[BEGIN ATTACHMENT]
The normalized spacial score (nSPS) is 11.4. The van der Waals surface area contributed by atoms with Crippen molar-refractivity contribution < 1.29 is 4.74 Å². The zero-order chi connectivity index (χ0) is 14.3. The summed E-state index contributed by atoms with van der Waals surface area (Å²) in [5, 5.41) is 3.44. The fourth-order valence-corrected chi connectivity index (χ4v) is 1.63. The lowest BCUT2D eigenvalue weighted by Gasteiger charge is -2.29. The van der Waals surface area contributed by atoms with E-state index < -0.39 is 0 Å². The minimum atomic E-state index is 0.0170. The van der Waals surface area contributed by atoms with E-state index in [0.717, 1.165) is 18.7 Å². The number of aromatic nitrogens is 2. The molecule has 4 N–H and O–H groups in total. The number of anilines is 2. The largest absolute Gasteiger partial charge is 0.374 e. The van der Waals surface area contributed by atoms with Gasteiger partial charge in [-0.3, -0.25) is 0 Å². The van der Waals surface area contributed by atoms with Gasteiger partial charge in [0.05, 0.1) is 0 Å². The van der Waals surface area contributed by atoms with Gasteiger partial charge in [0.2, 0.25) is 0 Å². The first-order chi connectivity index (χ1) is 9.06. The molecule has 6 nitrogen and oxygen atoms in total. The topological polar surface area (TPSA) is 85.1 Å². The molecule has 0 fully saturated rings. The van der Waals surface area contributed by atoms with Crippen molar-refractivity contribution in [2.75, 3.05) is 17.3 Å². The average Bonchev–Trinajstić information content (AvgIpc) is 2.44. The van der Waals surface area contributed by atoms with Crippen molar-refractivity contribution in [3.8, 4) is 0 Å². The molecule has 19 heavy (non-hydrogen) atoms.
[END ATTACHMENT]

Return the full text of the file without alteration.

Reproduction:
The normalized spacial score (nSPS) is 11.4. The van der Waals surface area contributed by atoms with Crippen molar-refractivity contribution < 1.29 is 4.74 Å². The zero-order chi connectivity index (χ0) is 14.3. The summed E-state index contributed by atoms with van der Waals surface area (Å²) in [5, 5.41) is 3.44. The fourth-order valence-corrected chi connectivity index (χ4v) is 1.63. The lowest BCUT2D eigenvalue weighted by Gasteiger charge is -2.29. The van der Waals surface area contributed by atoms with E-state index < -0.39 is 0 Å². The minimum atomic E-state index is 0.0170. The van der Waals surface area contributed by atoms with E-state index in [0.717, 1.165) is 18.7 Å². The number of aromatic nitrogens is 2. The molecule has 4 N–H and O–H groups in total. The number of anilines is 2. The largest absolute Gasteiger partial charge is 0.374 e. The van der Waals surface area contributed by atoms with Gasteiger partial charge in [-0.3, -0.25) is 0 Å². The van der Waals surface area contributed by atoms with Gasteiger partial charge in [0.05, 0.1) is 0 Å². The van der Waals surface area contributed by atoms with Gasteiger partial charge in [0.2, 0.25) is 0 Å². The first-order chi connectivity index (χ1) is 9.06. The molecule has 6 nitrogen and oxygen atoms in total. The topological polar surface area (TPSA) is 85.1 Å². The molecule has 0 fully saturated rings. The van der Waals surface area contributed by atoms with Crippen molar-refractivity contribution in [2.75, 3.05) is 17.3 Å². The average Bonchev–Trinajstić information content (AvgIpc) is 2.44. The van der Waals surface area contributed by atoms with Crippen molar-refractivity contribution in [3.8, 4) is 0 Å². The molecule has 19 heavy (non-hydrogen) atoms.